Unsurprisingly, startups often struggle to offer basic benefits, due to funding constraints, lack of HR resources and the prevalence of male-dominated tech culture. But not all startups: There are glimmers of hope among the smallest companies, trying to do right by their employees and hoping to rewrite the playbook while staying competitive among top talent.
Small steps, big impact
Kapwing is a California-based startup that has created an editing program for images, GIFs and videos. The company is only a couple of years old, and its founder, Julia Enthoven, had to give paternity leave some serious thought when “a senior engineering candidate asked me about our paternity leave, and suddenly establishing a paternity policy was on the critical path to attracting top talent.” This moment led Enthoven to dive into research mode: interviews with colleagues at other startups, consulting with investors, doing research on parental leave norms in tech (there are none) and consulting with legal counsel to understand the laws in California. The research paid off, and Enthoven was able to take advantage of California’s Paid Family Leave insurance program, which helps smaller companies like Kapwing cover up to 70 percent of an employee’s salary for up to six weeks. Despite being a small startup, Kapwing currently offers four weeks of paid paternal leave to its employees, in addition to four additional weeks of unpaid leave.
Boston-based Help Scout offers help desk solutions to customers, simplifying the process of opening and resolving customer issues. The company offers 12 weeks of parental leave for a primary caregiver who gives birth or adopts a child. Additionally, the company pays for 100 percent of healthcare benefits, freeing up that expense from new parents. Help Scout knows that things don’t just go “back to normal” after leave, so when employees return, they can work remotely, allowing their working style to evolve with their families’ needs.
Dyspatch, based in California and Canada, looked at the parental leave benefits that the Canadian government legally extended its residents, as well as the legal requirements that the state of California had in place, and included them in its own policies. As such, even U.S.-based employees are entitled to continued healthcare coverage while on leave. All employees are given 6 weeks of paid leave and an additional 46 weeks of unpaid leave and parents continue to receive medical and dental insurance coverage while they are on leave.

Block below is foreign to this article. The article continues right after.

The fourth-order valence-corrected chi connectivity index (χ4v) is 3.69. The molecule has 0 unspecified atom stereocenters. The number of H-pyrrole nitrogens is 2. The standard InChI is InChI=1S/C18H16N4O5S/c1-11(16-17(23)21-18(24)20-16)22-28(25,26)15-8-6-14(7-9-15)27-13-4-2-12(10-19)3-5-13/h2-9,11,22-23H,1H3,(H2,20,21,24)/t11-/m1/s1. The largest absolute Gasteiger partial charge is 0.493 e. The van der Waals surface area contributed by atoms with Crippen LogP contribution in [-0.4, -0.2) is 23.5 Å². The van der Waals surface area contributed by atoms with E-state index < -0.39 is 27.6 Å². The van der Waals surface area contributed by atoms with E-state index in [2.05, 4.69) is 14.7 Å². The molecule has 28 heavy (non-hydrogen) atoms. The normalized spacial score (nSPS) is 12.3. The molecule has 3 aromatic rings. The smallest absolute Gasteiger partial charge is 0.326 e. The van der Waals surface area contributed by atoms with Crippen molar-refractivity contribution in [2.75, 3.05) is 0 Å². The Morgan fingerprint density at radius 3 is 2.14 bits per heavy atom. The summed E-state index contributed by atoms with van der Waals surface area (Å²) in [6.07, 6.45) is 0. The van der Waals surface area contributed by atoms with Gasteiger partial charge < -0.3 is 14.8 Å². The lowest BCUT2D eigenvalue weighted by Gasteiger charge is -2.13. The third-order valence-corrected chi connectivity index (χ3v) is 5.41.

Take a non-gendered approach
M.M.Lafleur, a New York-based professional women’s wear company, led by CEO Sarah Lafleur, created a paternity leave policy when a key employee was set to have their first child. In this article, Lafleur describes the process. “It was a dilemma: how do we set an example for how employers should handle parental leave, while also being responsible business owners? Ultimately, we landed on 12 weeks. By American standards, and especially by early-stage startup standards, this was generous. Then again, we were building a company that supports professional women. If we didn’t stand up for a decent maternity leave, who would?” At the beginning, the policy only applied to women, but as they grew, they realized the importance of extending the policy to men employees as well: “It renders every candidate equal.” says Lafleur.
Above and beyond
Stack Overflow, a New York City tech company designed with developers in mind, helps connect over 10 million developers throughout the world to share knowledge and resources. It also has one of the most dynamic and out-of-the-box parental leave benefits programs in the industry. Stack Overflow provides fully paid parental leave for all new parents, with 16 weeks for primary caregivers and 12 weeks for secondary caregivers. Employees returning from parental leave may also choose to return to work part time for up to one year.
On top of offering generous paternal leave benefits, Stack Overflow provides a $500 stipend to order food while employees are on parental leave: The company feels it’s best for new parents to not have to worry about feeding themselves when caring for a new baby.
Heather Peteroy is a copywriter and creative consultant in Seattle, WA.